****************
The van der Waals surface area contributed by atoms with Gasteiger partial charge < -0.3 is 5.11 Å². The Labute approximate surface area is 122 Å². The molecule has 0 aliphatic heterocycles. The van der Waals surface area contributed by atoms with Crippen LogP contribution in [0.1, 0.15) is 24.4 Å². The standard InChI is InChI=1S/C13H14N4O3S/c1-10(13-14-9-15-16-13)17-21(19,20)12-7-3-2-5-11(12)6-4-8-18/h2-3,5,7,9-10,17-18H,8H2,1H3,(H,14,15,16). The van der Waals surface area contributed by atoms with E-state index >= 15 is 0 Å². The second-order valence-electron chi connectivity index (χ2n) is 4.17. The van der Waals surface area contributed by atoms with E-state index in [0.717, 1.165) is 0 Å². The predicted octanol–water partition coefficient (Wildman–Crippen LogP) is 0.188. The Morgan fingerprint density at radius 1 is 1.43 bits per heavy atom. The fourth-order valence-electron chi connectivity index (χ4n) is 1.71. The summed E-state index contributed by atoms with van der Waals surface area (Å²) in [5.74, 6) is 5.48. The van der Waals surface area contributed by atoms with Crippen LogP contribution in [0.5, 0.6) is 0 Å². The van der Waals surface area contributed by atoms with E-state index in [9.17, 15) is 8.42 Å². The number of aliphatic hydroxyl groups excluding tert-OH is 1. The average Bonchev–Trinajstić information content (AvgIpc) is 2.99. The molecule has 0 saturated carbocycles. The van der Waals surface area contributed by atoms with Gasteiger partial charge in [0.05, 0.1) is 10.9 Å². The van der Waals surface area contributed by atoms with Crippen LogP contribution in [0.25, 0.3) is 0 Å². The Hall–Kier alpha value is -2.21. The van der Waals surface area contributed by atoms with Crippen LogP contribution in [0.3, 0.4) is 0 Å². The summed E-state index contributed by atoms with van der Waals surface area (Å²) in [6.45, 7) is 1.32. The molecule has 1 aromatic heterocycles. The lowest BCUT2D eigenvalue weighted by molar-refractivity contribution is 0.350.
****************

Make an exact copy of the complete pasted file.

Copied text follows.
The van der Waals surface area contributed by atoms with Gasteiger partial charge < -0.3 is 5.11 Å². The Labute approximate surface area is 122 Å². The molecule has 0 aliphatic heterocycles. The van der Waals surface area contributed by atoms with Crippen LogP contribution in [0.1, 0.15) is 24.4 Å². The standard InChI is InChI=1S/C13H14N4O3S/c1-10(13-14-9-15-16-13)17-21(19,20)12-7-3-2-5-11(12)6-4-8-18/h2-3,5,7,9-10,17-18H,8H2,1H3,(H,14,15,16). The van der Waals surface area contributed by atoms with E-state index >= 15 is 0 Å². The second-order valence-electron chi connectivity index (χ2n) is 4.17. The van der Waals surface area contributed by atoms with E-state index in [0.717, 1.165) is 0 Å². The predicted octanol–water partition coefficient (Wildman–Crippen LogP) is 0.188. The Morgan fingerprint density at radius 1 is 1.43 bits per heavy atom. The fourth-order valence-electron chi connectivity index (χ4n) is 1.71. The summed E-state index contributed by atoms with van der Waals surface area (Å²) in [5.74, 6) is 5.48. The van der Waals surface area contributed by atoms with Crippen LogP contribution in [0.5, 0.6) is 0 Å². The van der Waals surface area contributed by atoms with E-state index in [9.17, 15) is 8.42 Å². The number of aliphatic hydroxyl groups excluding tert-OH is 1. The average Bonchev–Trinajstić information content (AvgIpc) is 2.99. The molecule has 0 saturated carbocycles. The van der Waals surface area contributed by atoms with Gasteiger partial charge in [0.05, 0.1) is 10.9 Å². The van der Waals surface area contributed by atoms with Crippen LogP contribution in [0.25, 0.3) is 0 Å². The Hall–Kier alpha value is -2.21. The van der Waals surface area contributed by atoms with Crippen LogP contribution in [0.3, 0.4) is 0 Å². The summed E-state index contributed by atoms with van der Waals surface area (Å²) in [6.45, 7) is 1.32. The molecule has 1 aromatic heterocycles. The lowest BCUT2D eigenvalue weighted by molar-refractivity contribution is 0.350.